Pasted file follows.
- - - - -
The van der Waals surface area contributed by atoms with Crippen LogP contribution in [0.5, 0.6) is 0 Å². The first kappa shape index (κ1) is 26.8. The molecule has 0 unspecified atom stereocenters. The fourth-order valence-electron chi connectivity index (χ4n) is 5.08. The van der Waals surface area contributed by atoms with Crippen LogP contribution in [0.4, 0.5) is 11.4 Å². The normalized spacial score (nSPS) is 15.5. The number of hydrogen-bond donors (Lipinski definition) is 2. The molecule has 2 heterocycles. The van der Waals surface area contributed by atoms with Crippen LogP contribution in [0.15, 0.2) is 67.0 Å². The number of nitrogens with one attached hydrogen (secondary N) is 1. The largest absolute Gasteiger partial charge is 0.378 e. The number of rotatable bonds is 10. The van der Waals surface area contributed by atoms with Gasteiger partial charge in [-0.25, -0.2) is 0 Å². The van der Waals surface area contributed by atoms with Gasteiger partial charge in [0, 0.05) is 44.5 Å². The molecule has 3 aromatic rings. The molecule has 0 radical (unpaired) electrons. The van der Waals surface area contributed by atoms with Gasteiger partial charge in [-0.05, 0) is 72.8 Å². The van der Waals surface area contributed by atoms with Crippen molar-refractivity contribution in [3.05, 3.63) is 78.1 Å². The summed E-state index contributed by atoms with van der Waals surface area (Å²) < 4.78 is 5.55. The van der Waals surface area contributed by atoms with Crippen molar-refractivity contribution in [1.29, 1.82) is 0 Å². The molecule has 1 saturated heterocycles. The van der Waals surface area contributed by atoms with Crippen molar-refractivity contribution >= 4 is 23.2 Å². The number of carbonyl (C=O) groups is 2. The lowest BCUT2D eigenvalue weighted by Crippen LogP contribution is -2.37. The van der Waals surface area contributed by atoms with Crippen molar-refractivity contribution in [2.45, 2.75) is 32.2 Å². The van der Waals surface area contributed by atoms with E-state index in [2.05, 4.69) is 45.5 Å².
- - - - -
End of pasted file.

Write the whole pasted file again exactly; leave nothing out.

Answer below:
The van der Waals surface area contributed by atoms with Crippen LogP contribution in [0.5, 0.6) is 0 Å². The first kappa shape index (κ1) is 26.8. The molecule has 0 unspecified atom stereocenters. The fourth-order valence-electron chi connectivity index (χ4n) is 5.08. The van der Waals surface area contributed by atoms with Crippen LogP contribution in [0.4, 0.5) is 11.4 Å². The normalized spacial score (nSPS) is 15.5. The number of hydrogen-bond donors (Lipinski definition) is 2. The molecule has 2 heterocycles. The van der Waals surface area contributed by atoms with Crippen LogP contribution in [0.15, 0.2) is 67.0 Å². The number of nitrogens with one attached hydrogen (secondary N) is 1. The largest absolute Gasteiger partial charge is 0.378 e. The number of rotatable bonds is 10. The van der Waals surface area contributed by atoms with Gasteiger partial charge in [-0.25, -0.2) is 0 Å². The van der Waals surface area contributed by atoms with Gasteiger partial charge in [0, 0.05) is 44.5 Å². The molecule has 3 aromatic rings. The molecule has 0 radical (unpaired) electrons. The van der Waals surface area contributed by atoms with Gasteiger partial charge in [-0.05, 0) is 72.8 Å². The van der Waals surface area contributed by atoms with Crippen molar-refractivity contribution in [3.05, 3.63) is 78.1 Å². The summed E-state index contributed by atoms with van der Waals surface area (Å²) < 4.78 is 5.55. The van der Waals surface area contributed by atoms with Crippen molar-refractivity contribution in [1.29, 1.82) is 0 Å². The molecule has 1 saturated heterocycles. The van der Waals surface area contributed by atoms with Crippen molar-refractivity contribution >= 4 is 23.2 Å². The number of carbonyl (C=O) groups is 2. The lowest BCUT2D eigenvalue weighted by Crippen LogP contribution is -2.37. The van der Waals surface area contributed by atoms with Crippen molar-refractivity contribution in [2.45, 2.75) is 32.2 Å². The van der Waals surface area contributed by atoms with E-state index in [2.05, 4.69) is 45.5 Å².